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An Interview with Michael Mittelman

Last week, BR&S editors Stephanie Cardon and Leah Triplett sat down with Michael Mittelman at his Waltham Street studio in Boston, where, until recently, ASPECT Magazine was published. Mittelman founded ASPECT: The Chronicle of New Media Art in 2003 as a way to investigate and record the genre. Over ten years, Mittelman built the publication into a DVD magazine which published hundreds of artists working around the world. One of those artists was Liz Nofziger, whose work was published in Volume 5, Joie de vivre, and who eventually joined ASPECT as Managing Editor. Twenty-one volumes later, Mittelman and Nofziger ended publishing ASPECTin April with A Good Place to Stop.

Our conversation with Mittelman started off with a discussion of ASPECT’s origins. In 2003, the Internet was still young, and artists largely didn’t use it as a way to publish and promote their work. ASPECT filled a gap between other artists, curators and audiences, but moreover, it allowed an audience to experience an artwork simultaneously with its criticism. In so doing, ASPECT historicized New Media.

For the first twenty-minutes or so of that conversation, we didn’t realize that our recorder wasn’t recording. However, the ensuing conversation dealt not only with ASPECT’s importance in creating and evolving a New Media discourse, but with the logistics of actually producing a publication while working several other jobs. Mittelman is now making art work for the first time in about a decade, and spoke about his new work, the Boston art scene, as well as how he and Nofziger produced ASPECT for ten years.

Stephanie Cardon and Leah Triplett, BR&S [Press Record]

Michael Mittelman I’ve done that many times. One of my favorite moments was an issue where the person who was doing the production misspelled my name in the credits, and she was beyond mortified. I was like "Okay." First of all, Volume One had to be completely reprinted because it accidentally said "Volume Four," so I had all thousand DVDs and I had to print another thousand DVDs super rushed to get them by the opening on the Boston Cyberarts Festival. Moving forward to Volume 5, the audio was off on Matthew Nash’s piece, because it didn’t start at the beginning, and the guy who did the editing clipped it to the beginning and I didn’t notice and so everything was off by about a second and I had to publish a correction in Volume 6. Did that again in Volume 7, and the artist was not as okay with the correction, so I had to throw away about a thousand DVDs and reprint them. Let’s see, and that’s just our errors. I’m an avid reader of The Economist, and I love their corrections, like "last week we said so-and-so was a member of this terrorist organization. We were wrong, sorry."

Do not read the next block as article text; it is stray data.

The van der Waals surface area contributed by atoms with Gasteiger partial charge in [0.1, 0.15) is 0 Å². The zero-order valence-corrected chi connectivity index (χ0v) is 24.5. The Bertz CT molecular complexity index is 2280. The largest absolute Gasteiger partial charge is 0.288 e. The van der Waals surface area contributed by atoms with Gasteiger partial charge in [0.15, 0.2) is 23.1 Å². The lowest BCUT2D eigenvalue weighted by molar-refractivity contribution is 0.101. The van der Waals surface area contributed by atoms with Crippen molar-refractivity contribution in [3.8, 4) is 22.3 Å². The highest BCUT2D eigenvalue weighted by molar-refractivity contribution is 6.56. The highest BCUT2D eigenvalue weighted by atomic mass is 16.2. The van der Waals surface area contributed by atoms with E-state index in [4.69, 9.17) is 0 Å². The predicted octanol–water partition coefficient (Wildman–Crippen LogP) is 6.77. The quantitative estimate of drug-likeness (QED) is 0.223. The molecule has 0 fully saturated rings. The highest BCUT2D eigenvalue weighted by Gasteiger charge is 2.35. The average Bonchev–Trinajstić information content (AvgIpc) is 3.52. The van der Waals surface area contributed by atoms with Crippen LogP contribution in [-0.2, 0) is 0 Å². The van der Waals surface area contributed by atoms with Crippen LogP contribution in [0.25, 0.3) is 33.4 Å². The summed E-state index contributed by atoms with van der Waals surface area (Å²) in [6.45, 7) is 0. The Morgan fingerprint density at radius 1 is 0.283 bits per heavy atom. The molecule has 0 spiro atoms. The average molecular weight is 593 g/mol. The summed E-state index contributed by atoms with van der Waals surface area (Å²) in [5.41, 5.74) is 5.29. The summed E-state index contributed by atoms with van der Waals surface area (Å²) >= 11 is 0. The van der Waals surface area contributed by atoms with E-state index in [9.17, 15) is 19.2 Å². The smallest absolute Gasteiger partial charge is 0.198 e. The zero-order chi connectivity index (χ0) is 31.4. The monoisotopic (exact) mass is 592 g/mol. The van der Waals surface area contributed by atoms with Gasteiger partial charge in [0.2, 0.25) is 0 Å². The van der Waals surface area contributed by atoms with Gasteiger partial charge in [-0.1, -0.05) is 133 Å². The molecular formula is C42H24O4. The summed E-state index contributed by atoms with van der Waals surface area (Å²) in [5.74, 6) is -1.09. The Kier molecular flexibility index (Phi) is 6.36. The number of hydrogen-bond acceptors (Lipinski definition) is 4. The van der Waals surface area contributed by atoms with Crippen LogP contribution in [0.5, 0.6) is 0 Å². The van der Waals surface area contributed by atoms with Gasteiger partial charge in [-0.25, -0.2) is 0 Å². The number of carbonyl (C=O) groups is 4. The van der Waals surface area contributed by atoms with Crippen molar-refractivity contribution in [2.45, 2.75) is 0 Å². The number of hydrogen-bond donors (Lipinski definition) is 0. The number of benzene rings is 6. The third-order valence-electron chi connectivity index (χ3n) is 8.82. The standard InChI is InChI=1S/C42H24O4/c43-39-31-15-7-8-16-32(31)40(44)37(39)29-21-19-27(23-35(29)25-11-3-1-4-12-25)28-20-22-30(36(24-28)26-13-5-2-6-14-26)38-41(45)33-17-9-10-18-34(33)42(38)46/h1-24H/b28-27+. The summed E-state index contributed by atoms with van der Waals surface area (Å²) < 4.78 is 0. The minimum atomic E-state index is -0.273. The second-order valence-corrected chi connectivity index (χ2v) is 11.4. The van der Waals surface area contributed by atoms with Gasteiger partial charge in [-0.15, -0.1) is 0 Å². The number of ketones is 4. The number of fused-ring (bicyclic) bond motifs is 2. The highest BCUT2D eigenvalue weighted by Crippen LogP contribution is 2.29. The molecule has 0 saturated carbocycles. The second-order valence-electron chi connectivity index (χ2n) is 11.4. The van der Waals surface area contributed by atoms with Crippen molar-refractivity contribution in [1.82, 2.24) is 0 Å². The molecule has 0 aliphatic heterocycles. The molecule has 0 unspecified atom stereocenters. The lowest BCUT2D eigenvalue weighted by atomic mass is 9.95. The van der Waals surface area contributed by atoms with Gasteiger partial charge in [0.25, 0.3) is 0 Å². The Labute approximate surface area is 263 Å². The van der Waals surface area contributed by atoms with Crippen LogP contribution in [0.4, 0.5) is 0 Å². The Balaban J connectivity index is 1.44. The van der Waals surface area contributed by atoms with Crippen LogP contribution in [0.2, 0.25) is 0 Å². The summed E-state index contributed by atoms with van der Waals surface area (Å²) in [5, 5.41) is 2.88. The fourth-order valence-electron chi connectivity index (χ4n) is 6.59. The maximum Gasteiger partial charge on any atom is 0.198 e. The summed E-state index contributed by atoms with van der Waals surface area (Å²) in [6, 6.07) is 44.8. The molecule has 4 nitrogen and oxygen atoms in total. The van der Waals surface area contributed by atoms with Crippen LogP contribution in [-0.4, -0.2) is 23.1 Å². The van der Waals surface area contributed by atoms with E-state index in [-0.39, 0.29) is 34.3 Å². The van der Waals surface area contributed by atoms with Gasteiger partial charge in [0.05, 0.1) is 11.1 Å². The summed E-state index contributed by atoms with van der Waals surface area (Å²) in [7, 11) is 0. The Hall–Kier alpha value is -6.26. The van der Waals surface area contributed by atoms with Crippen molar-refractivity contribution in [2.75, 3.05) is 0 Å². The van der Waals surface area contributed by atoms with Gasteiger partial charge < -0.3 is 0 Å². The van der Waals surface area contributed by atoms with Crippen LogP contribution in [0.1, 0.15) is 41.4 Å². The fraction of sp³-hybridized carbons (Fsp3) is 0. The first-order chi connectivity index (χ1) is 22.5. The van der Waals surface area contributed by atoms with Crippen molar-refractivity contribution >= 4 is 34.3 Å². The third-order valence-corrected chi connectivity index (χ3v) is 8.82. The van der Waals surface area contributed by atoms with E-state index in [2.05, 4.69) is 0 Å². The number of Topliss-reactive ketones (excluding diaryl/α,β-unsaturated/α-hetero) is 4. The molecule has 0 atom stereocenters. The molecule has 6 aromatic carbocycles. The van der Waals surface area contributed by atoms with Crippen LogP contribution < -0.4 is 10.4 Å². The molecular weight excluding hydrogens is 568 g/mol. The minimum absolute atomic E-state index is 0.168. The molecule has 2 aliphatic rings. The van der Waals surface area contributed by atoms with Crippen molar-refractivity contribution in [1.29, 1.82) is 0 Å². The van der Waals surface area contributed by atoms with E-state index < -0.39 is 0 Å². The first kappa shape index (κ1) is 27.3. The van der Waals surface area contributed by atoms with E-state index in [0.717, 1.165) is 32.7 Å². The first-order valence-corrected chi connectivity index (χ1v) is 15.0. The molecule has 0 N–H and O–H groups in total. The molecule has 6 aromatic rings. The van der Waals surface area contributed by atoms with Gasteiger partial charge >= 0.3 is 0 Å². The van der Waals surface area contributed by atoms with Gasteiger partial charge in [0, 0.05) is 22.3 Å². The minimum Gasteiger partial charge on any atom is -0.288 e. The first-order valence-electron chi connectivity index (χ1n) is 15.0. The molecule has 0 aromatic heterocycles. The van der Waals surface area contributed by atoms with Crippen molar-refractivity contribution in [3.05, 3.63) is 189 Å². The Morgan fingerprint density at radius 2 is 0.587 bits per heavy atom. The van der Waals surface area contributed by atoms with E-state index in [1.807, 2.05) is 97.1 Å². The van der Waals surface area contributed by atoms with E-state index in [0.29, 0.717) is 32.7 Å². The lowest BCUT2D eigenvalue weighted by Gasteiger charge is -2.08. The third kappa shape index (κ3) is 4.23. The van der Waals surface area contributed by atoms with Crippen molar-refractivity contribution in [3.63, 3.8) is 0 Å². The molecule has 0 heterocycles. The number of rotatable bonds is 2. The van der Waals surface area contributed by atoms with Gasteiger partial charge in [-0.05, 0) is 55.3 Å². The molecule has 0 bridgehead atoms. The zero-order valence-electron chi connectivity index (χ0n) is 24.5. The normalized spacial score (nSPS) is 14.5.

BR&S [Laughs]

MM "Last week we said that more liberalization in the economy of Ecuador would be a good thing, we omitted the word 'not', sorry." So "el, le" I can live with that. It’s really not that bad.

All [Laughs]

BR&S Yeah, it’s much worse than not pressing record.

MM [laughing]Yeah. That’s the nature of this stuff.

BR&S It is, failure, error, glitches…

MM We did a volume on error! That was kind-of . . . unfortunately, that was not as diverse as I had hoped it would be. That was when we started ASPECT EZ. From the very beginning, I had this idea that I wanted to rope students in. So the first thing we did was, an educator’s portal. Jen Hall, who I was friends with, and who teaches Ed at MassArt, had her students writing lesson plans using an issue of ASPECT, and the idea was to publish these lesson plans, and then people could comment on them . . .

BR&S How cool.

MM If you think New Media is ahead of the curve, online lesson plan sharing was really ahead of the curve.

BR&S What year was this?

MM This was 2003. So that was crickets. Then we decided to start the Incubator. The Incubator was just an online forum for students, and the idea was "post your video, get other students to comment on it. . ." So I put on an online forum, and it got spammed [with]porn; it was just a porn-spam warehouse.

BR&S [Laughs]

MM So not very usable. And then, someone said, "what if we just ask for videos from artists and we’ll watch them and we’ll pick one and put it on our website." And I was like "Cool." So that was ASPECT EZ. The idea was that instead of needing a commentator, instead of needing a resume, just send us a video that’s no more than three minutes. We’re just going to look at the video. We actually got more submissions for that than we got for ASPECT. And the works were awesome. Because they were ideas. We were judging them for ideas, not for execution.

BR&S So how did you come up with themes?